West Java calls it Kuda Lumping. In Central Java it’s Jatilan. To East Java it’s Jaranan. In this part of East Java, just off of Ijen – a volcano spewing blue fire and sulfur – the Jaranan is an intense ritual of spiritual passion and trance-induced savagery. To film this practice with such intimate access is a truly unique opportunity.
Returning only a short time from the otherworldly sights of Ijen, there was yet another planet waiting at a little village near the Ijen Resort and Villas.
“The practitioner still has to do rituals and meditation every Malam Jum’at Legi,” Sarwo Edi says. “They have to put offerings – seven colored flowers, cups of sweet and bitter coffee, small traditional market cakes – next to […] where they usually […] perform.”
There is little choreography. In the Jaranan trance dance, the spirit leads the dancer. This “horse dance” as it is often known allows the participants to take on animal traits. During the dance the “horses” will allow themselves to be whipped – the loud, cinematic cracks of the whip ringing out over the crowd. After the whipping, the horses go on about their dancing.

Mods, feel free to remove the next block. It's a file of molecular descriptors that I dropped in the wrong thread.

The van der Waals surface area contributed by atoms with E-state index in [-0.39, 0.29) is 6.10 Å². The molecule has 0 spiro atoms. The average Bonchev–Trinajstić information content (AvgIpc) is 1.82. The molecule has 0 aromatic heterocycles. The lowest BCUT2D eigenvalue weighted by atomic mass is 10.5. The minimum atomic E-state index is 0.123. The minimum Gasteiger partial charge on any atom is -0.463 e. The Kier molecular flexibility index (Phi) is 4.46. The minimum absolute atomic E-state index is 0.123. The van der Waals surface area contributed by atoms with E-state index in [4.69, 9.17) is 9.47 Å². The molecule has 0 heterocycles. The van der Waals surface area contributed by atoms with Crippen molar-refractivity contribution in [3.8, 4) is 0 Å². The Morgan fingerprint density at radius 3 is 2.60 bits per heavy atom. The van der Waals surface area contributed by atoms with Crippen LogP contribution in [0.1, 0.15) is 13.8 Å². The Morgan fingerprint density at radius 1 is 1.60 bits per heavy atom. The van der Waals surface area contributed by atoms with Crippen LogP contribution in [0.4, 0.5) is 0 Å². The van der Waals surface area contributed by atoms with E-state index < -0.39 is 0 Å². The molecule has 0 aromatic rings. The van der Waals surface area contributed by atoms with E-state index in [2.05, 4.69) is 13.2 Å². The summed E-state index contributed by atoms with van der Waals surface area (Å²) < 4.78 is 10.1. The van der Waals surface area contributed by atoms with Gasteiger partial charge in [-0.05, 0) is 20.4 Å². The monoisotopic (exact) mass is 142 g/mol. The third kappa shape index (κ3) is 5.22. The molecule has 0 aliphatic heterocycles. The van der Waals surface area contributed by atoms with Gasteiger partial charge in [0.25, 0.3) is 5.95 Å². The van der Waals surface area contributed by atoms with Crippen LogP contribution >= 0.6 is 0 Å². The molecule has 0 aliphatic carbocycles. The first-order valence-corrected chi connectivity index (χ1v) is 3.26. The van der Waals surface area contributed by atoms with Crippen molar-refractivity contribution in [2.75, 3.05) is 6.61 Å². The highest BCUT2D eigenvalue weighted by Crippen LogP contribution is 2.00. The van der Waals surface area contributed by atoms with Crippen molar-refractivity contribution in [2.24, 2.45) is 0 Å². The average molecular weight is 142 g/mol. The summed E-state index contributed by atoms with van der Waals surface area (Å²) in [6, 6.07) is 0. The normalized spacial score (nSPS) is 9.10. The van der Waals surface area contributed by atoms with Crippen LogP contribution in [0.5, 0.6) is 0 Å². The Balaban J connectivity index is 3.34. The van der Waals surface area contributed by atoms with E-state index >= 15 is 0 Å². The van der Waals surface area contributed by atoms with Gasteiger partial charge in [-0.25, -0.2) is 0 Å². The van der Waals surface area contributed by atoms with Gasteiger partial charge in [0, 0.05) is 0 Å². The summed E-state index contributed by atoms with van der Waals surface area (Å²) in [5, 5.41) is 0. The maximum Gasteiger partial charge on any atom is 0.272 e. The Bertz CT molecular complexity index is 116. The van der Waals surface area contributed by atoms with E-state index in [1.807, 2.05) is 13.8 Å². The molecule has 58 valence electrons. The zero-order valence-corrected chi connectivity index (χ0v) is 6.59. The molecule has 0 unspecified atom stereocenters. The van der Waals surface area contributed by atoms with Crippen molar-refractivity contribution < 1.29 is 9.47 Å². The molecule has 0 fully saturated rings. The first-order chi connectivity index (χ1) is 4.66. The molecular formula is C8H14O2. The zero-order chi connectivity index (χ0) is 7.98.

The attitude of the crowd was reverent but careful. In the circle with the dancers, the feeling was hectic – as if anything might happen. A wild-eyed man with raw chicken hanging from his mouth possessed by an otherworldly spirit is not an easy man to predict. They weren’t acting as if they were aware of me, but there was also no sense of danger.
During one of the more intense moments of the trance dance, a man was being led into an alley with a green mask on the edge of the crowd. Crawling along the ground on all fours, he suddenly lashes out at the spectators, attacking them and causing a small fight. The possessed dancer takes a kick to the head but appears not to break from the trance.
“He feels the spiritual satisfaction, which means his heart is close to God,” Sarwo Edi says.
As the ceremony ends, locals begin packing up the barong masks and gamelan instruments. For himself, Sarwo says, “There is pride for the practitioner where he can hold this long-aged tradition.”